Dealing with The Stress of Debt!
As the Christmas period comes to an end and the New Year begins many people suddenly find themselves faced with the Credit card bill from hell! It seemed so easy to “spend, spend, spend” when out buying all the wonderful presents for your loved ones. Nowadays we are bombarded on every side by advertising for yet another Credit Card and it can be so easy to sign the pre-filled application forms that come through our letter boxes!
It seems at times as if the whole world is getting ever deeper into debt and the statistics make frightening reading don’t they. However, In all the technical discussion you hear about credit card debt, the best ways to manage it; how to pay it off and all the rest there seems to be one thing which goes largely ignored. Namely, how to cope with the stress that Credit Card Debt can cause!
Credit card debt can be extremely stressful, and it can have an extremely negative effect on your life, if you allow it to. We have all read in the press how people can become addicted to shopping. Alongside that Credit Card usage and the consequent debt can become as bad as an addiction, always hanging over you, bringing you down, making it hard to life your life the way you want to. In this article, we’ll take a look at how you can recognise debt stress, and what you can do about it. Did you notice the key phrase I used about how it can have a negative effect “if you allow it to” and that is something that we need to recognise straight away. If it has a negative effect it is because we allow it to.
There are many symptoms which are caused by stress. These can include: headaches, not being able to sleep, feeling depressed and irritable, being forgetful and being unable to concentrate on what you are doing. If are uncertain whether your symptoms are related to stress or to something else, then you should go and see a doctor.
Almost without exception everyone who has mounting debts becomes stressed about them. Debt said to be responsible for millions of days of lost work every year and is one of the leading causes of suicide. Often when we read about someone who has felt driven to commit suicide, their name is followed by “who owed [a very large amount] in debts”.
In today’s world there is no escaping the fact that the average adult in the western world owes many thousands in debts. When you think that the average person owes thousands then it follows that there are many people who must owe much more. It’s an old saying and one that my Grandmother was very fond of! There’s always someone worse off than you. It is certainly true and in effect means that you are not alone in how you are feeling if you find yourself with what you perceive as a mountain of debt.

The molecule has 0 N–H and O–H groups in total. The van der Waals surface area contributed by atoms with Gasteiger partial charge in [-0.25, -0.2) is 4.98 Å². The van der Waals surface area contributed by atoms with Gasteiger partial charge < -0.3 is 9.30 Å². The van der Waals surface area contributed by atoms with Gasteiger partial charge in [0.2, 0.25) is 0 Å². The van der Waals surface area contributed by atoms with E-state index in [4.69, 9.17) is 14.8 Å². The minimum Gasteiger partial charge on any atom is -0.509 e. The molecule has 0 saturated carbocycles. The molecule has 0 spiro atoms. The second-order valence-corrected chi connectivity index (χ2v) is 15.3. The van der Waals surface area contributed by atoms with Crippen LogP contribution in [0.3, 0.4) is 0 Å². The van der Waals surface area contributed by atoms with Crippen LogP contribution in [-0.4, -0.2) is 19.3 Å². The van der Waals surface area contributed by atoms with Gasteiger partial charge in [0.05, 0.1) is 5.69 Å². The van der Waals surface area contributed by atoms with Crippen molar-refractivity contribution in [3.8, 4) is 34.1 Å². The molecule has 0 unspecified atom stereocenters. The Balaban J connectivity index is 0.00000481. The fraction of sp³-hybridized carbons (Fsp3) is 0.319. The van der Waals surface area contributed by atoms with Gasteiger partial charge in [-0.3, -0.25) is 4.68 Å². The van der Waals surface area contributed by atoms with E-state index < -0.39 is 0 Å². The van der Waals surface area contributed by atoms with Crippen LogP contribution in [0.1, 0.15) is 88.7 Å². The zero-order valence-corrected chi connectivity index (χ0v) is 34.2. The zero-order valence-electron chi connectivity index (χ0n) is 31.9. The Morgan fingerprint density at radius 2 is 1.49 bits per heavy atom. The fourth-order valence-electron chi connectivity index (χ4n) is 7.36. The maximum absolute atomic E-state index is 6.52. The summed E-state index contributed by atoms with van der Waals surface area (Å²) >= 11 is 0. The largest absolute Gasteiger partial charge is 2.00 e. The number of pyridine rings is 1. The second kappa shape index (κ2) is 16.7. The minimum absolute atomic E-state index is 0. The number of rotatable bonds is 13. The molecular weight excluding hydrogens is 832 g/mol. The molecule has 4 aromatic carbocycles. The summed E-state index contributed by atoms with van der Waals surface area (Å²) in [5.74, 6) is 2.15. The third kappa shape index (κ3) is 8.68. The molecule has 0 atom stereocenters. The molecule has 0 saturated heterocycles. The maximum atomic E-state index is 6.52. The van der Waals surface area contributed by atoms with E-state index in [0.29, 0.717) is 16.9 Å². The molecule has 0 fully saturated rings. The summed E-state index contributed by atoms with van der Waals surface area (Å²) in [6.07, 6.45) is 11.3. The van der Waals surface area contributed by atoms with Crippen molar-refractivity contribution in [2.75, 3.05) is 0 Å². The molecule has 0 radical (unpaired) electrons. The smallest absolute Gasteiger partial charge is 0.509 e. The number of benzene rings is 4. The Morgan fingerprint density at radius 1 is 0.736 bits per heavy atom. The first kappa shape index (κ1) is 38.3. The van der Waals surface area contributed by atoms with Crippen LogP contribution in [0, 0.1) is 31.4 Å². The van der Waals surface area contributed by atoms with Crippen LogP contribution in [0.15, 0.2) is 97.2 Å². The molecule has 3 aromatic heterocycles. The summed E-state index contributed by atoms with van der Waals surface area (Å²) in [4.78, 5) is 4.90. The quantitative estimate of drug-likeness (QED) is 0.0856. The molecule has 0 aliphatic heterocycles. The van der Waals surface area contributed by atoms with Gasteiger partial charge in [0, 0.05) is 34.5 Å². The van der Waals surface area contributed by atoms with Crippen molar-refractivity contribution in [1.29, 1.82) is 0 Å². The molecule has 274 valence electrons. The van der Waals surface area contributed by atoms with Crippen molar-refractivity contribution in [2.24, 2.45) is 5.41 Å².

So how should you deal with the stress caused by debts?
Stress caused by debts is often considered to be embarrassing, or shameful to some extent almost more so than the debts themselves. People with lots of debts don’t want to talk about it, even with their family, for fear of upsetting people or being perceived to be a failure.
However, the truth is that it is very important that you do talk about your problems Keeping it all inside you will make you feel much, much more stressed. It is especially important that you talk to your partner. As much as you may want to protect them from your problems they are the number one person who can support you. Experience has shown that partners are more devastated by having the truth withheld from them than by being told the extent of the problem.
The best thing to do then is to find two people: one of them who can advise you, and one who can be a counsellor. That means a professional who knows what they’re doing in financial matters, as well as a psychologist or psychiatrist, or some other kind of counsellor. Don’t let stigmas put you off because this is about your health and your sanity.
The next thing to do is to think about how you got that debt to begin with. See if you can find old credit card statements. What did you spend the money on? What do you not need? You need to sit down, work out a budget, cut unnecessary expenses and try to free up as much money as you can to pay back debts. Even if it’ll be a long time before you get everything paid off, knowing that your debt is gradually going downwards can be an excellent cure for debt stress.